Friday, April 25, 2008

Idea for post AP exam calculus

The last 2 years I've done different things after the AP exams in my calculus classes. One year we did a rubber foam volumes of cross sections project. One year we discussed "multiple" integrals and (non calculus) counting and adding and multiplying in different-than-10 bases.

I just had a thought I haven't fleshed out for what to do this year. I'm thinking of getting a list of topics that span the calculus year, and having the students make short videos that teach or showcase the topic. That way I can post the useful ones on my website for the next year's students to have a different perspective on things they may struggle with. Also, the students are creative, and I think they may come up with good stuff.

Grading? I'm thinking there has to be a time limit (less than 4 or so minutes), effective (to be judged by other students), creative (again judged by students), done on time, ....

One issue may be various student access to video equipment. Another issue is size of groups working on one video. We'll see ...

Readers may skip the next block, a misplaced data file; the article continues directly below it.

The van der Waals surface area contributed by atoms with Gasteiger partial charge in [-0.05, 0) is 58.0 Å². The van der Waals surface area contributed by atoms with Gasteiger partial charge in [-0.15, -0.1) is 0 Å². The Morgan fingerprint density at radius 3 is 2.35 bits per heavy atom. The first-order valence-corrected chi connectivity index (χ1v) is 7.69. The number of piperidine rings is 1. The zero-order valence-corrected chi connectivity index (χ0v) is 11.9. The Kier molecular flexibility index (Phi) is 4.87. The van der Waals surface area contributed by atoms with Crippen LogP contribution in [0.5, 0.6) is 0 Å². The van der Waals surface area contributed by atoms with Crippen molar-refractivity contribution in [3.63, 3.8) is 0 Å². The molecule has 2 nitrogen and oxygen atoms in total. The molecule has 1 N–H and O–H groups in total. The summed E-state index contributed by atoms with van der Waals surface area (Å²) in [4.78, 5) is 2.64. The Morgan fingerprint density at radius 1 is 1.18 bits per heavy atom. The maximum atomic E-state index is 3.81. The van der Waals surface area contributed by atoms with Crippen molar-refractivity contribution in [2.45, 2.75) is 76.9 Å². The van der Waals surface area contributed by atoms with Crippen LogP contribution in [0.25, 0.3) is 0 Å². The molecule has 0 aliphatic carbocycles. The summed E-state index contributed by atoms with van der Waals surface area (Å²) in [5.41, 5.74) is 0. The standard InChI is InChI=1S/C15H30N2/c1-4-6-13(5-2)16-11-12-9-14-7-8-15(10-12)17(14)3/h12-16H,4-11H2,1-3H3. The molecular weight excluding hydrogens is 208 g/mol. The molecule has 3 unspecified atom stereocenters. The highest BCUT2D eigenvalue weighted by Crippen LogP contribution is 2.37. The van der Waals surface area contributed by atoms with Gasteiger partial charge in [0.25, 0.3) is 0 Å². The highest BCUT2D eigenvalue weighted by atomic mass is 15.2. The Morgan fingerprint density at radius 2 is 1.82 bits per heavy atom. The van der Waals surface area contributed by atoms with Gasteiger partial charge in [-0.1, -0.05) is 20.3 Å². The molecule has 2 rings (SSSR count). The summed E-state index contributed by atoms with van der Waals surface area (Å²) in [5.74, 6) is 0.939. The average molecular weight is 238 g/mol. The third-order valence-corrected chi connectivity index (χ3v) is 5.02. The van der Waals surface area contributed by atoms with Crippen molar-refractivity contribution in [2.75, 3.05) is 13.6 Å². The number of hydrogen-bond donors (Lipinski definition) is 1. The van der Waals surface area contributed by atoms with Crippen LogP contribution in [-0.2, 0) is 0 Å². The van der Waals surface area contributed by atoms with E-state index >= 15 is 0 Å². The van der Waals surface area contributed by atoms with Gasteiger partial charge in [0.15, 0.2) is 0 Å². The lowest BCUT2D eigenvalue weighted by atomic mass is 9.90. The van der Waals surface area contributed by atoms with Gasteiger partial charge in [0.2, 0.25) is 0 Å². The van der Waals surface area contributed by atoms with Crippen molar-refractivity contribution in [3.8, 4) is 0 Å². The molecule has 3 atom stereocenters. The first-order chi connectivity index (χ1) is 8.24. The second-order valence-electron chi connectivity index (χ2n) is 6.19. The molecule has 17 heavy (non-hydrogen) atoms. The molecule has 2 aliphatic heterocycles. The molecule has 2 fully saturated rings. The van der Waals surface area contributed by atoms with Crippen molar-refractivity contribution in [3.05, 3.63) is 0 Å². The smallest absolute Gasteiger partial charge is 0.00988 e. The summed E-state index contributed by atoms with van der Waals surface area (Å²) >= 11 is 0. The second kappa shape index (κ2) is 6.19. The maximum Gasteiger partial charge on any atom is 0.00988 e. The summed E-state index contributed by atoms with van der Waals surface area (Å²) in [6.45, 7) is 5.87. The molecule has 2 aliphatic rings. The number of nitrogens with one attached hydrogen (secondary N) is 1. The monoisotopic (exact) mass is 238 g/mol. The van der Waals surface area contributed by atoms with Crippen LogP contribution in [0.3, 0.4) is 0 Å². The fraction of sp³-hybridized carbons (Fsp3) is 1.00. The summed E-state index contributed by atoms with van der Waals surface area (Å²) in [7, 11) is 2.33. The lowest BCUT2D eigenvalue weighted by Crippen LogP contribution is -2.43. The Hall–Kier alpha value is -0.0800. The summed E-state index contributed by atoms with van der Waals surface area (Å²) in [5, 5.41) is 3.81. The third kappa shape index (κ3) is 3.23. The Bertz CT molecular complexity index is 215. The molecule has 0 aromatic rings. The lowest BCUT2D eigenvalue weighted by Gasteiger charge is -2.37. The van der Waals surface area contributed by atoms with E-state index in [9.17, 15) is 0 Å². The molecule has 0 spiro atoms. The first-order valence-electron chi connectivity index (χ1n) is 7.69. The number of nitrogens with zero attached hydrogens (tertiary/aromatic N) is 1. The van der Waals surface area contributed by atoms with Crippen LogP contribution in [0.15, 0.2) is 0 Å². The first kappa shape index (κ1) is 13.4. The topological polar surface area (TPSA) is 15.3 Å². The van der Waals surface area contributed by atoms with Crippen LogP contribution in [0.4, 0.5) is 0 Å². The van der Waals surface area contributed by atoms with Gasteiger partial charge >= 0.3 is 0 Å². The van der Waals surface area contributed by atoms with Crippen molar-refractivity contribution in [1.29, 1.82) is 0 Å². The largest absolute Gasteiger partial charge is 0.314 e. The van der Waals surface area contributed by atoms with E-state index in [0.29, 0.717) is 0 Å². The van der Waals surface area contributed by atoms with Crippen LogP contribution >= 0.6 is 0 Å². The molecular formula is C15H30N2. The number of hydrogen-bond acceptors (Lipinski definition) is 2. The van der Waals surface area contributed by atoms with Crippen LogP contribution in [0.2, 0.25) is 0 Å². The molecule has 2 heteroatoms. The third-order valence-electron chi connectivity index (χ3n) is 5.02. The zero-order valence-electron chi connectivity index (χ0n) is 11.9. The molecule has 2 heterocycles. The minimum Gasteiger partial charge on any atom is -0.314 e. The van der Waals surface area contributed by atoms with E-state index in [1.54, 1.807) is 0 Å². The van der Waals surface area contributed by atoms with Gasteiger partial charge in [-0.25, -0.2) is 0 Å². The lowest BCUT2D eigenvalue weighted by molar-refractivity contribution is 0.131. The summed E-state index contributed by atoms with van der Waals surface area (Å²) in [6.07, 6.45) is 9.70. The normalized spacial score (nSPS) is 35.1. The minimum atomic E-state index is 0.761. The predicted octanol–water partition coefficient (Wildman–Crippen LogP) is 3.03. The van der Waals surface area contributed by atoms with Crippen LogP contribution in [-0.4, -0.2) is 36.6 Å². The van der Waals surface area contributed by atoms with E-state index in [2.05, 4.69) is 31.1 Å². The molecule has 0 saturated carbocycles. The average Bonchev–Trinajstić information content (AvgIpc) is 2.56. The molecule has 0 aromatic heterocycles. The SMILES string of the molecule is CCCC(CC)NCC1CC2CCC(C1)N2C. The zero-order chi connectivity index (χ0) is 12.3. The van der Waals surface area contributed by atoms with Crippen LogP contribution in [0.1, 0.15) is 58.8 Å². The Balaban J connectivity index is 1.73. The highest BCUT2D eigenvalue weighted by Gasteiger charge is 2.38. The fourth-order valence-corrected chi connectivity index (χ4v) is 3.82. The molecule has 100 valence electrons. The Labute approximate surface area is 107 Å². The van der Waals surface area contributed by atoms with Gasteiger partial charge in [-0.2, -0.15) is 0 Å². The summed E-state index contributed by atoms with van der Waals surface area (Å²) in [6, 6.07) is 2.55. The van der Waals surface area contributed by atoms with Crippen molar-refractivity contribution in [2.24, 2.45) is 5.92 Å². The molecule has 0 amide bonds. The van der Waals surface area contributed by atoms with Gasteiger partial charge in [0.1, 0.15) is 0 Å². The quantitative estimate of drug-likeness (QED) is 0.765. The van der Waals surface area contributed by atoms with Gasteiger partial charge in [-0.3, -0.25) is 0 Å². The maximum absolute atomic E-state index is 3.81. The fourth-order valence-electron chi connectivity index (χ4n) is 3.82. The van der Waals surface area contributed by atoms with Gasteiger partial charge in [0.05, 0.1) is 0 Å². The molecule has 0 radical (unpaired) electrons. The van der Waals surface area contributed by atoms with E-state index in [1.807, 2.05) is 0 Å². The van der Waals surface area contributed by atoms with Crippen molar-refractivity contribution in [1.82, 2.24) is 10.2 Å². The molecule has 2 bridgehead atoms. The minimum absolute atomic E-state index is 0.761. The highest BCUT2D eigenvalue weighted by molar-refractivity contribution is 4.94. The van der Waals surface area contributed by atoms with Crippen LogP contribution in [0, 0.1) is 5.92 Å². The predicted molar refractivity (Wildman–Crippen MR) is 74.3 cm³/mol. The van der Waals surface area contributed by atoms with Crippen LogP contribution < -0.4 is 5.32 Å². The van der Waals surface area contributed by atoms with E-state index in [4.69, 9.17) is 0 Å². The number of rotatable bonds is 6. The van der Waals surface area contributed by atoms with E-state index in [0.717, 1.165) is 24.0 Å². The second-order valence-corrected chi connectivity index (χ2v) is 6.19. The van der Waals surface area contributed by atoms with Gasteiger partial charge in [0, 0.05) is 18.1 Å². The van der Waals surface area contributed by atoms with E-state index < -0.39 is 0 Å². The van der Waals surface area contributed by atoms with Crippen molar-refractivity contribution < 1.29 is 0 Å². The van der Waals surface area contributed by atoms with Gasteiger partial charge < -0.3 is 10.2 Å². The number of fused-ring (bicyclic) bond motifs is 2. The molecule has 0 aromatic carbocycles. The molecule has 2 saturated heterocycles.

1 comment:

  1. Sam Shah5:39 AM

    hi ms. cookie!

    i did something very similar this year in my algebra ii class (you can see the results here: mistershah.wordpress.com). the project itself has its problems - but i've already started thinking of ways for it to be done more effectively next year. even though my expectations were clear, the "do it on your own" detail oriented stuff was hard for some students (some missed the deadline completely, many started their video the day before it was due).

    some of the videos are pretty great, while some are pretty disappointing.

    the goal was to make this archive useful for my own students to use when studying for the final exam, but i wonder if most of the videos are good for that.

    again, next year will probably go down differently.

    i was also looking, for my own calculus class, for videos on volumes, because i just can't draw the rotations of regions on the board really effectively, and i want them to visualize them well. well, i found this set of videos online which is really well done: http://online.math.uh.edu/HoustonACT/videocalculus/

    if you care for my rubric, my advice on how to make a good video, and all the other documentation i used, just shoot me an email - it might cut down on some of your work.

    sam.

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